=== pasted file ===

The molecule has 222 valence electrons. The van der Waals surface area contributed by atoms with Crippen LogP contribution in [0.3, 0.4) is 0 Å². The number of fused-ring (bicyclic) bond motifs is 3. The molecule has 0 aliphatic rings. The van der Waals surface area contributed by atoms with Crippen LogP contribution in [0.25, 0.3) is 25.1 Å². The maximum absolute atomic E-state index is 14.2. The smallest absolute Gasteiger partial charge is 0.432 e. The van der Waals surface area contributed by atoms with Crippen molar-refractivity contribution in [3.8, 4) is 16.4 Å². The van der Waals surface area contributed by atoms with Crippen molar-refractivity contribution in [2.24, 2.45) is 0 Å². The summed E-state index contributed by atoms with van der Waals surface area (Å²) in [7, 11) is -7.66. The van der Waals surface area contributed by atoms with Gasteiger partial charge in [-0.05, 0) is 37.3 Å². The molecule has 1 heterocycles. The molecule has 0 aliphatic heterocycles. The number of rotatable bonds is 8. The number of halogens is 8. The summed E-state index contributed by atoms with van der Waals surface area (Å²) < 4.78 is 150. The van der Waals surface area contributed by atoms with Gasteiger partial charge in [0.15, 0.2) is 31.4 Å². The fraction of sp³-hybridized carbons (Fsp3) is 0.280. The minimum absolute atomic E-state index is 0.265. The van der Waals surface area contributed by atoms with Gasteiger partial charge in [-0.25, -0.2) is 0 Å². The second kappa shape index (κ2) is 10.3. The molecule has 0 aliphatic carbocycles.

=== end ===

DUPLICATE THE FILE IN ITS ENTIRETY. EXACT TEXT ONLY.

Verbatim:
The molecule has 222 valence electrons. The van der Waals surface area contributed by atoms with Crippen LogP contribution in [0.3, 0.4) is 0 Å². The number of fused-ring (bicyclic) bond motifs is 3. The molecule has 0 aliphatic rings. The van der Waals surface area contributed by atoms with Crippen LogP contribution in [0.25, 0.3) is 25.1 Å². The maximum absolute atomic E-state index is 14.2. The smallest absolute Gasteiger partial charge is 0.432 e. The van der Waals surface area contributed by atoms with Crippen molar-refractivity contribution in [3.8, 4) is 16.4 Å². The van der Waals surface area contributed by atoms with Crippen molar-refractivity contribution in [2.24, 2.45) is 0 Å². The summed E-state index contributed by atoms with van der Waals surface area (Å²) in [7, 11) is -7.66. The van der Waals surface area contributed by atoms with Gasteiger partial charge in [-0.05, 0) is 37.3 Å². The molecule has 1 heterocycles. The molecule has 0 aliphatic heterocycles. The number of rotatable bonds is 8. The number of halogens is 8. The summed E-state index contributed by atoms with van der Waals surface area (Å²) < 4.78 is 150. The van der Waals surface area contributed by atoms with Gasteiger partial charge in [0.15, 0.2) is 31.4 Å². The fraction of sp³-hybridized carbons (Fsp3) is 0.280. The minimum absolute atomic E-state index is 0.265. The van der Waals surface area contributed by atoms with Gasteiger partial charge in [-0.25, -0.2) is 0 Å². The second kappa shape index (κ2) is 10.3. The molecule has 0 aliphatic carbocycles.